NASA Mars Rover Curiosity | Science Payload | Program and Project Management

Previous Click here: NASA Mars Science Laboratory, Curiosity Rover, is preparing to set down.

Science Payload

In April 2004, NASA solicited proposals for specific instruments and investigations to be carried by Mars Science Laboratory. The agency selected eight of the proposals later that year and also reached agreements with Russia and Spain for carrying instruments those nations will provide.

A suite of instruments named Sample Analysis at Mars will analyze samples of material collected and delivered by the rover’s arm, plus atmospheric samples. It includes a gas chromatograph, a mass spectrometer, and a tunable laser spectrometer with combined capabilities to identify a wide range of organic (carbon-containing) compounds and determine the ratios of different isotopes of key elements. Isotope ratios are clues to understanding the history of Mars’ atmosphere and water. The principal investigator is Paul Mahaffy of NASA’s Goddard Space Flight Center, Greenbelt, Md.

An X-ray diffraction and fluorescence instrument called CheMin will also examine samples gathered by the robotic arm. It is designed to identify and quantify the minerals in rocks and soils, and to measure bulk composition. The principal investigator is David Blake of NASA’s Ames Research Center, Moffett Field, Calif.

Mounted on the arm, the Mars Hand Lens Imager will take extreme close-up pictures of rocks, soil and, if present, ice, revealing details smaller than the width of a human hair. It will also be able to focus on hard-to-reach objects more than an arm’s length away. The principal investigator is Kenneth Edgett of Malin Space Science Systems, San Diego.

Also on the arm, the Alpha Particle X-ray Spectrometer for Mars Science Laboratory will determine the relative abundances of different elements in rocks and soils. Dr. Ralf Gellert of the University of Guelph, Ontario, Canada, is principal investigator for this instrument, which will be provided by the Canadian Space Agency.

The Mars Science Laboratory Mast Camera, mounted at about human-eye height, will image the rover’s surroundings in high-resolution stereo and color, with the capability to take and store high definition video sequences. It will also be used for viewing materials collected or treated by the arm. The principal investigator is Michael Malin of Malin Space Science Systems.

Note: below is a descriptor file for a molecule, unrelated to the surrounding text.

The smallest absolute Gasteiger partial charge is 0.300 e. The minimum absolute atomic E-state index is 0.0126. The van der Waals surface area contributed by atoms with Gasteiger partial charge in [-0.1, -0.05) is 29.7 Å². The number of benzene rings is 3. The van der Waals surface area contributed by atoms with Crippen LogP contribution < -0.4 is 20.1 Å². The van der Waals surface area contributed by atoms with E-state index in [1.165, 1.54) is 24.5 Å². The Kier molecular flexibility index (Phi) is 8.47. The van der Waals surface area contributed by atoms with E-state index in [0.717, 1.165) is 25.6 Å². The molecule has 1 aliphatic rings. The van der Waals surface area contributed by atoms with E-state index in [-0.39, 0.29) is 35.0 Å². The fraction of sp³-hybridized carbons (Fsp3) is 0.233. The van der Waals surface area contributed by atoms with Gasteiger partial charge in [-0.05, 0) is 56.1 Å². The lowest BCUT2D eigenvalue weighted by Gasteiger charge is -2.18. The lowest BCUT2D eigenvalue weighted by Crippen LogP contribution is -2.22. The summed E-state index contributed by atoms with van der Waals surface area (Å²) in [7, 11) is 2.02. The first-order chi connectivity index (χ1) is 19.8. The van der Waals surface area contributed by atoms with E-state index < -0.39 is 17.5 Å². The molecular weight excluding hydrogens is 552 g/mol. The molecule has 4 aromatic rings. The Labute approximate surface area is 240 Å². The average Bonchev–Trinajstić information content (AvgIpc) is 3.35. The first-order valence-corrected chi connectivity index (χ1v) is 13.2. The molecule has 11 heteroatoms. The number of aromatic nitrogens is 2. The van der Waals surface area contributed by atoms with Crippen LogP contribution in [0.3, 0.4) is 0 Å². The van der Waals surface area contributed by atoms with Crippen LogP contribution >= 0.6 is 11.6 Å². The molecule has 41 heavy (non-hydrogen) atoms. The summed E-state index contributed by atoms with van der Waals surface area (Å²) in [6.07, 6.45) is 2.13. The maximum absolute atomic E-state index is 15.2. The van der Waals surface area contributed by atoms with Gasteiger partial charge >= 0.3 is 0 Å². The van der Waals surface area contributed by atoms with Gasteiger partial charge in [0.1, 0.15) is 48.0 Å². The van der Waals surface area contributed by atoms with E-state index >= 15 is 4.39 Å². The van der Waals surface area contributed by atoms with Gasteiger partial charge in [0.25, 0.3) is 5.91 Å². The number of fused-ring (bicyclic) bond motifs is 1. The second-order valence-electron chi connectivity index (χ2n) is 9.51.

An instrument named ChemCam will use laser pulses to vaporize thin layers of material from Martian rocks or soil targets up to 7 meters (23 feet) away. It will include both a spectrometer to identify the types of atoms excited by the beam, and a telescope to capture detailed images of the area illuminated by the beam. The laser and telescope sit on the rover’s mast and share with the Mast Camera the role of informing researchers’ choices about which objects in the area make the best targets for approaching to examine with other instruments. Roger Wiens of Los Alamos National Laboratory, Los Alamos, N.M., is the principal investigator.

The rover’s Radiation Assessment Detector will characterize the radiation environment at the surface of Mars. This information is necessary for planning human exploration of Mars and is relevant to assessing the planet’s ability to harbor life. The principal investigator is Donald Hassler of Southwest Research Institute, Boulder, Colo.

National Aeronautics and Space Administration

Jet Propulsion Laboratory

California Institute of Technology Pasadena, California

In the two minutes before landing, the Mars Descent Imager will capture color, high-definition video of the landing region to provide geological context for the investigations on the ground and to aid precise determination of the landing site. Michael Malin is principal investigator.

Spain’s Ministry of Education and Science is providing the Rover Environmen- tal Monitoring Station to measure atmospheric pressure, temperature, humidity, winds, plus ultraviolet radiation levels. The principal investigator is Javier Gómez-Elvira of the Center for Astrobiology, Madrid, an international partner of the NASA Astrobiology Institute.

Russia’s Federal Space Agency is providing the Dynamic Albedo of Neutrons instrument to measure subsurface hydrogen up to one meter (three feet) below the surface. Detections of hydrogen may indicate the presence of water in the form of ice or bound in minerals. Igor Mitrofanov of the Space Research Institute, Moscow, is the principal investigator.

In addition to the science payload, equipment of the rover’s engineering infra- structure will contribute to scientific observations. Like the Mars Exploration Rovers, Curiosity will have a stereo navigation camera on its mast and low slung, stereo hazard avoidance cameras. Equipment called the Sample Ac- quisition/Sample Preparation and Handling System includes tools to remove dust from rock surfaces, scoop up soil, drill into rocks and collect powdered samples from rocks’ interiors, sort samples by particle size with sieves, and deliver samples to laboratory instruments.

The Mars Science Laboratory Entry, Descent and Landing Instrument Suite is a set of engineering sensors designed to measure atmospheric conditions and performance of the spacecraft during the arrival-day plunge through the atmosphere, to aid in design of future missions.

Program/Project Management

The Mars Science Laboratory is managed for NASA’s Science Mission Directorate, Washington, D.C., by JPL, a division of the California Institute of Tech- nology in Pasadena. At NASA Headquarters, David Lavery is the Mars Science Laboratory program executive and Michael Meyer is program scientist. In Pasadena, Peter Theisinger of JPL is project manager and John Grotzinger of Caltech is project scientist.

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